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Title: Applying Next-Generation Sequencing to the Genetics and Ecology of Rhodnius Pallescens, A Vector of Chagas Disease
Authors: Bermudez, Francisca
Advisors: Graham, Andrea
Andolfatto, Peter
Department: Ecology and Evolutionary Biology
Certificate Program: Global Health and Health Policy Program
Class Year: 2018
Abstract: Chagas disease is a neglected tropical disease that affects an estimated eight million people, predominantly in impoverished areas throughout Latin America (WHO 2017). It is caused by the protozoan Trypanosoma cruzi, which is transmitted to humans and other mammals through the feces of domestic and sylvatic triatomine bugs (Feliciangeli et al. 2004). Past studies and control efforts have mainly targeted well-known domestic triatomine species (Fitzpatrick et al. 2015; Gürtler et al. 2007); however, there are several primarily sylvatic species, like Rhodnius pallescens, that also continue to transmit the parasite to humans (Pineda et al. 2008). R. pallescens poses a significant threat to reducing vector-borne Chagas disease transmission in Panama, yet it remains underinvestigated. Now, with Next-Generation Sequencing (NGS) and the genome sequencing of Rhodnius prolixus, we have powerful new approaches to study the biology and genetics of triatomine bugs. For this project, we applied the R. prolixus genome and highly sensitive NGS techniques to detect and quantify parasites, to measure genetic diversity within and across species, and to identify blood meal sources among R. pallescens samples. Our results detected the presence of both T. cruzi and T. rangeli within R. pallescens samples, estimated a within-R. pallescens genetic diversity of 0.463% and a divergence from R. prolixus of 4.53%, and confirmed multiple mammalian blood meal sources within each sample. These findings highlight several aspects related to the vector-parasite-host interactions of R. pallescens that could influence vector population dynamics, the frequency and spread of infected triatomine species, as well as T. cruzi transmission to humans. They also set the stage for the use of NGS to study other domestic and sylvatic triatomine bug species. Looking ahead, a comprehensive understanding of the genetics and ecology of all relevant domestic and sylvatic triatomine species will allow us to better characterize T. cruzi parasite transmission and the risk for human infection, which will ultimately lead to better vector control and Chagas disease prevention strategies.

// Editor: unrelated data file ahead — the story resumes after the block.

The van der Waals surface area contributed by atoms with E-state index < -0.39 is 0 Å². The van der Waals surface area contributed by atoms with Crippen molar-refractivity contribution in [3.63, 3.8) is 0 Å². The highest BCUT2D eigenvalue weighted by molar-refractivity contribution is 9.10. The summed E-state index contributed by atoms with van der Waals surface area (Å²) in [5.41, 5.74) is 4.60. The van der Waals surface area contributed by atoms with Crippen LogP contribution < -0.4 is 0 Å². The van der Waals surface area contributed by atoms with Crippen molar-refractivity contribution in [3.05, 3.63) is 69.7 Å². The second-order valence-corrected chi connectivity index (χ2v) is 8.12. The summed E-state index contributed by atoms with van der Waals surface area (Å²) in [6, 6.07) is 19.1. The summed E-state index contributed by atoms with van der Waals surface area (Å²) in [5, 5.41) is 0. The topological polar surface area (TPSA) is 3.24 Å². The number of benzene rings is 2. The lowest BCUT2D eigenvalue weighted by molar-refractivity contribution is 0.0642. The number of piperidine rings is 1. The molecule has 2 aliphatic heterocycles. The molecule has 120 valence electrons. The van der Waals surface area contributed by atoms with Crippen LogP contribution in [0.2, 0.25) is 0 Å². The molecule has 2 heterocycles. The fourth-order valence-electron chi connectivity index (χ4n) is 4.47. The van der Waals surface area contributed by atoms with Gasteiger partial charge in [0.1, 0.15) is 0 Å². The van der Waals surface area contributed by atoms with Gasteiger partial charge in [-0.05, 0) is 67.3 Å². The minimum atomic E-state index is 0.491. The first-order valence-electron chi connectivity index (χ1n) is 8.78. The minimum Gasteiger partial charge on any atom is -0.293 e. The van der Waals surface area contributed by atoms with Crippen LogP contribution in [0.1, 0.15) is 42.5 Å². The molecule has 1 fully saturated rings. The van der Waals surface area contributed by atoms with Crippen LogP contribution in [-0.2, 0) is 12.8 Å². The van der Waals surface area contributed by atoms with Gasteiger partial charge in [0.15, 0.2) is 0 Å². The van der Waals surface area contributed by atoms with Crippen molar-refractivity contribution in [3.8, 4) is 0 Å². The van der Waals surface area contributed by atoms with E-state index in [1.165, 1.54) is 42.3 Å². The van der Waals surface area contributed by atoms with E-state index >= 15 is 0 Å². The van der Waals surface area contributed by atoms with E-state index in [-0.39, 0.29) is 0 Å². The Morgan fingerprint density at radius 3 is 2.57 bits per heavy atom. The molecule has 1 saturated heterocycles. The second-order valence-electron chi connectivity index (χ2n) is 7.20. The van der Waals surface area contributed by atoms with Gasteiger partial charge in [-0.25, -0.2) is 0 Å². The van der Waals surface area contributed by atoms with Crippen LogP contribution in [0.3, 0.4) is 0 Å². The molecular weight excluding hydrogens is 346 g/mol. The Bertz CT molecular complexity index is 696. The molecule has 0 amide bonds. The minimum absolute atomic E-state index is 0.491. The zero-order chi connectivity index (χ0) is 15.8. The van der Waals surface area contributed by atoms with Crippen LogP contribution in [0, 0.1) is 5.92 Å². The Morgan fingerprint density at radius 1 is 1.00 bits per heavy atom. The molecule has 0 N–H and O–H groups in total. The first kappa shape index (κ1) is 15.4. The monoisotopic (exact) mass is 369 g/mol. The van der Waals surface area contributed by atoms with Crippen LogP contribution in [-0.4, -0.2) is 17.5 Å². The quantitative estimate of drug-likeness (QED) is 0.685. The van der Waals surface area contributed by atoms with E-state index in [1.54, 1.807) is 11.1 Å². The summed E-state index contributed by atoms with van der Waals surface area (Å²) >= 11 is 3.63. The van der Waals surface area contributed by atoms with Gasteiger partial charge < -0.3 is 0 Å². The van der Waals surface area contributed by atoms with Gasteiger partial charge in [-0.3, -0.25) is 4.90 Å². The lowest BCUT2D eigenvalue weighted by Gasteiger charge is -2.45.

Type of Material: Princeton University Senior Theses
Language: en
Appears in Collections:Ecology and Evolutionary Biology, 1992-2022
Global Health and Health Policy Program, 2017-2022

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